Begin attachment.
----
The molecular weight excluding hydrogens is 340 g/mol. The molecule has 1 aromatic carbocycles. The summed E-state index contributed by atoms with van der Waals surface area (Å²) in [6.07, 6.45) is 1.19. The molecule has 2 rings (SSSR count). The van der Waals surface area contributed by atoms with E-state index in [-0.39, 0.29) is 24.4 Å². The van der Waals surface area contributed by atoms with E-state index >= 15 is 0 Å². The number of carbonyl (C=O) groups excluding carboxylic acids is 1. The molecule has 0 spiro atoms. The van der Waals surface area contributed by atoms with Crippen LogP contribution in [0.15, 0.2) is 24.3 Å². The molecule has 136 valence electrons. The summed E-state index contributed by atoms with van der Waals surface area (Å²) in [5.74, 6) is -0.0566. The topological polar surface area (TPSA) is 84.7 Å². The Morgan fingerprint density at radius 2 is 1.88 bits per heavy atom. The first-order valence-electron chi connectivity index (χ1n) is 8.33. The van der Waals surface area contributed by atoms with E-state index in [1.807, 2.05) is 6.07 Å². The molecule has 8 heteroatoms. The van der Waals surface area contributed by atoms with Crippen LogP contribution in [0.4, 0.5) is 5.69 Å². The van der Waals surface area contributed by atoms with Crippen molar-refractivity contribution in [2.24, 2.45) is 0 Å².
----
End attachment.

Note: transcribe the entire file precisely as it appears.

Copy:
The molecular weight excluding hydrogens is 340 g/mol. The molecule has 1 aromatic carbocycles. The summed E-state index contributed by atoms with van der Waals surface area (Å²) in [6.07, 6.45) is 1.19. The molecule has 2 rings (SSSR count). The van der Waals surface area contributed by atoms with E-state index in [-0.39, 0.29) is 24.4 Å². The van der Waals surface area contributed by atoms with E-state index >= 15 is 0 Å². The number of carbonyl (C=O) groups excluding carboxylic acids is 1. The molecule has 0 spiro atoms. The van der Waals surface area contributed by atoms with Crippen LogP contribution in [0.15, 0.2) is 24.3 Å². The molecule has 136 valence electrons. The summed E-state index contributed by atoms with van der Waals surface area (Å²) in [5.74, 6) is -0.0566. The topological polar surface area (TPSA) is 84.7 Å². The Morgan fingerprint density at radius 2 is 1.88 bits per heavy atom. The first-order valence-electron chi connectivity index (χ1n) is 8.33. The van der Waals surface area contributed by atoms with E-state index in [1.807, 2.05) is 6.07 Å². The molecule has 8 heteroatoms. The van der Waals surface area contributed by atoms with Crippen LogP contribution in [0.4, 0.5) is 5.69 Å². The van der Waals surface area contributed by atoms with Crippen molar-refractivity contribution in [2.24, 2.45) is 0 Å².